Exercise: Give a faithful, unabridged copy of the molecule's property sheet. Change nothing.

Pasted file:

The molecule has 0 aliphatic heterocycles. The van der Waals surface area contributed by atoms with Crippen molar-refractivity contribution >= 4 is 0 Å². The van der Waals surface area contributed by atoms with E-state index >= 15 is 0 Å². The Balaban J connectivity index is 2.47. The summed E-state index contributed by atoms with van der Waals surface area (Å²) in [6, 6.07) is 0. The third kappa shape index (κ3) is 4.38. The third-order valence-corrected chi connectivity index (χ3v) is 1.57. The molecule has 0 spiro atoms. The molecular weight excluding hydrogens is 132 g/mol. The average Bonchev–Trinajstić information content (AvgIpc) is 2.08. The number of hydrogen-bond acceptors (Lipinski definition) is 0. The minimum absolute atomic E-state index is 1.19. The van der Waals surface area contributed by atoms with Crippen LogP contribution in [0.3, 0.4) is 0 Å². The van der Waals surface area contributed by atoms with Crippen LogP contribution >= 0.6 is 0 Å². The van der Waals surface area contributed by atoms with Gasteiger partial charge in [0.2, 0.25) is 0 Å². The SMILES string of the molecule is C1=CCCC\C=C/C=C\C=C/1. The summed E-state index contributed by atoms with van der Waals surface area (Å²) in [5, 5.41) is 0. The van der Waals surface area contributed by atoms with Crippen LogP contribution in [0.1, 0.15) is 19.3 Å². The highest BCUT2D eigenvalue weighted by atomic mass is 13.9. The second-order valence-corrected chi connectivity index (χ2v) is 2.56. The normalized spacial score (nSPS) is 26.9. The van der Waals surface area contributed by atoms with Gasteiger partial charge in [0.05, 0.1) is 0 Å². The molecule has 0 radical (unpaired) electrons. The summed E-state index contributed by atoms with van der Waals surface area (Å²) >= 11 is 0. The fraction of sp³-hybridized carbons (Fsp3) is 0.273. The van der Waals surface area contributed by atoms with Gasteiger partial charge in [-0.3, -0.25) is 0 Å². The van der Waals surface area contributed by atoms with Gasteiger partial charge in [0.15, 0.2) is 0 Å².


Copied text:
The molecule has 0 aliphatic heterocycles. The van der Waals surface area contributed by atoms with Crippen molar-refractivity contribution >= 4 is 0 Å². The van der Waals surface area contributed by atoms with E-state index >= 15 is 0 Å². The Balaban J connectivity index is 2.47. The summed E-state index contributed by atoms with van der Waals surface area (Å²) in [6, 6.07) is 0. The third kappa shape index (κ3) is 4.38. The third-order valence-corrected chi connectivity index (χ3v) is 1.57. The molecule has 0 spiro atoms. The molecular weight excluding hydrogens is 132 g/mol. The average Bonchev–Trinajstić information content (AvgIpc) is 2.08. The number of hydrogen-bond acceptors (Lipinski definition) is 0. The minimum absolute atomic E-state index is 1.19. The van der Waals surface area contributed by atoms with Crippen LogP contribution in [0.3, 0.4) is 0 Å². The van der Waals surface area contributed by atoms with Crippen LogP contribution >= 0.6 is 0 Å². The van der Waals surface area contributed by atoms with Gasteiger partial charge in [0.2, 0.25) is 0 Å². The SMILES string of the molecule is C1=CCCC\C=C/C=C\C=C/1. The summed E-state index contributed by atoms with van der Waals surface area (Å²) in [5, 5.41) is 0. The van der Waals surface area contributed by atoms with Crippen LogP contribution in [0.1, 0.15) is 19.3 Å². The highest BCUT2D eigenvalue weighted by atomic mass is 13.9. The second-order valence-corrected chi connectivity index (χ2v) is 2.56. The normalized spacial score (nSPS) is 26.9. The van der Waals surface area contributed by atoms with Gasteiger partial charge in [0.05, 0.1) is 0 Å². The molecule has 0 radical (unpaired) electrons. The summed E-state index contributed by atoms with van der Waals surface area (Å²) >= 11 is 0. The fraction of sp³-hybridized carbons (Fsp3) is 0.273. The van der Waals surface area contributed by atoms with Gasteiger partial charge in [-0.3, -0.25) is 0 Å². The van der Waals surface area contributed by atoms with Gasteiger partial charge in [0.15, 0.2) is 0 Å².